As she worked on a dairy farm in Chile to learn how to make cheese after graduating from the University of Delaware, Becca Manning never would have imagined that her cheese making curiosity would one day lead her to an interest in small, sustainable agriculture and ultimately the role of farm manager at Delaware Greenways’ Historic Penn Farm in New Castle.
In fact, as an undergraduate majoring in wildlife conservation in the Department of Entomology and Wildlife Ecology and minoring in biological sciences, working on a farm seemed like an unlikely career destination.
Yet that is exactly where Manning finds herself and, as she puts it, it’s a perfect fit.
Manning started working in Chile as part of the World Wide Opportunities on Organic Farms (WWOOF) project where she became interested in small family, organic and sustainable farming. The farm on which she worked also grew vegetables for personal consumption and for the neighborhood in which they lived.
When she returned to the United States, Manning took a job making cheese in the West, where she got involved with farmers markets.
“That’s when I learned about the connection between agriculture, food and communities, and growing a healthy community and starting to really see how much that plays a role in people’s lives. I got really interested in re-connecting people with their food, and what better place to start than with young, impressionable minds,” said Manning.
At Historic Penn Farm, Manning is able to interact with students from William Penn High School who farm a four-acre plot of land, some of which is being incorporated into the school’s cafeteria system thanks to a recent Farms to Schools grant from the United States Department of Agriculture (USDA).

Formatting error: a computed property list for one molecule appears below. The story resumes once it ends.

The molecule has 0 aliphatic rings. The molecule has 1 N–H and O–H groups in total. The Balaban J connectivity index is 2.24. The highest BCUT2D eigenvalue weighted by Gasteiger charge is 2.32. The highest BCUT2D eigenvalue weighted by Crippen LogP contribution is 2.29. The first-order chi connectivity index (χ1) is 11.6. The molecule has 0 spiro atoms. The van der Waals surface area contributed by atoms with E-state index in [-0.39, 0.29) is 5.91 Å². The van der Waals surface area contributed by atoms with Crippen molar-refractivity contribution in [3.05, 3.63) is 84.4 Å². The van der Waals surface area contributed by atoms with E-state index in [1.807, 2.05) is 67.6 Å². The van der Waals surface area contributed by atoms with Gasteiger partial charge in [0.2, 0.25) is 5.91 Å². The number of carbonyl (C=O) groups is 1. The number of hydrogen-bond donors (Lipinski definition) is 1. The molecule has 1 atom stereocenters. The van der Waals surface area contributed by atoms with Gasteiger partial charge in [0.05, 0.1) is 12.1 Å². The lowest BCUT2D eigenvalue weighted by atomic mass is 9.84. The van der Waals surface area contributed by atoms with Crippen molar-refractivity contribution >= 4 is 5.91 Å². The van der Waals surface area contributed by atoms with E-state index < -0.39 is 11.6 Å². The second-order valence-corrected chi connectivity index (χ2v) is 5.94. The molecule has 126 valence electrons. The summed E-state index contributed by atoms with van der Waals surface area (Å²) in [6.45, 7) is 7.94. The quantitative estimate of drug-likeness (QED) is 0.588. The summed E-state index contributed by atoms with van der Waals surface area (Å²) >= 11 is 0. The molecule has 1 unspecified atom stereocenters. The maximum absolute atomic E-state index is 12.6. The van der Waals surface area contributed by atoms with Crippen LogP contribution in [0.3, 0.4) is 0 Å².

“It’s a great program. They’ve been growing on the farm for about four years now so this grant really allows them to take it to the next level and bring it into the cafeteria system,” said Manning.
The farm hires about 15 students over the summer who work Monday through Thursday, 7 a.m. until noon, and those students are able to get a sense of what it’s like to be a farmer, completing all the day-to-day tasks from planting the seeds to harvesting. During the school year, around 150 students help out with their garden plot.
Manning said she thinks it’s “great to see these students really find a connection with the land where their food comes from and understand the importance of hard work and dedication. I really think that will carry with them hopefully forever, and there are just so many aspects of it that are really beneficial to them.”
Manning, who oversees all operations on the 112-acre farm, said that they also have other tenants who lease out acreage on the property, growing everything from broccoli, cauliflower and kale to pumpkins in the fall. They also grow okra, which Manning said was a big hit with the cafeterias this year.
Manning carries the education and experience she gained at UD with her on the job.
“I get to bring all that knowledge and really pay attention to the sustainability and the ecological health surrounding the farm, which plays a huge role in the success of whatever you do. Whether it’s growing crops or having animals who are foraging for grasses, it really is important to understand the ecological soundness of it, so it was kind of a perfect fit,” said Manning.
As for advice for any current undergraduates, Manning said it is important to be creative when trying to figure out a path or a career choice.
“I think it’s exciting to be a young person in this day and age. There are so many opportunities out there and with technology and the world changing the way it is, it really gives you a great opportunity to, if you’re creative enough, create your own path and create a whole new career of some sort. There are endless opportunities out there. I never thought I’d be a farmer but I’m still able to live and function as a member of society and I enjoy what I’m doing,” said Manning.
Article by Adam Thomas
This article can also be viewed on UDaily.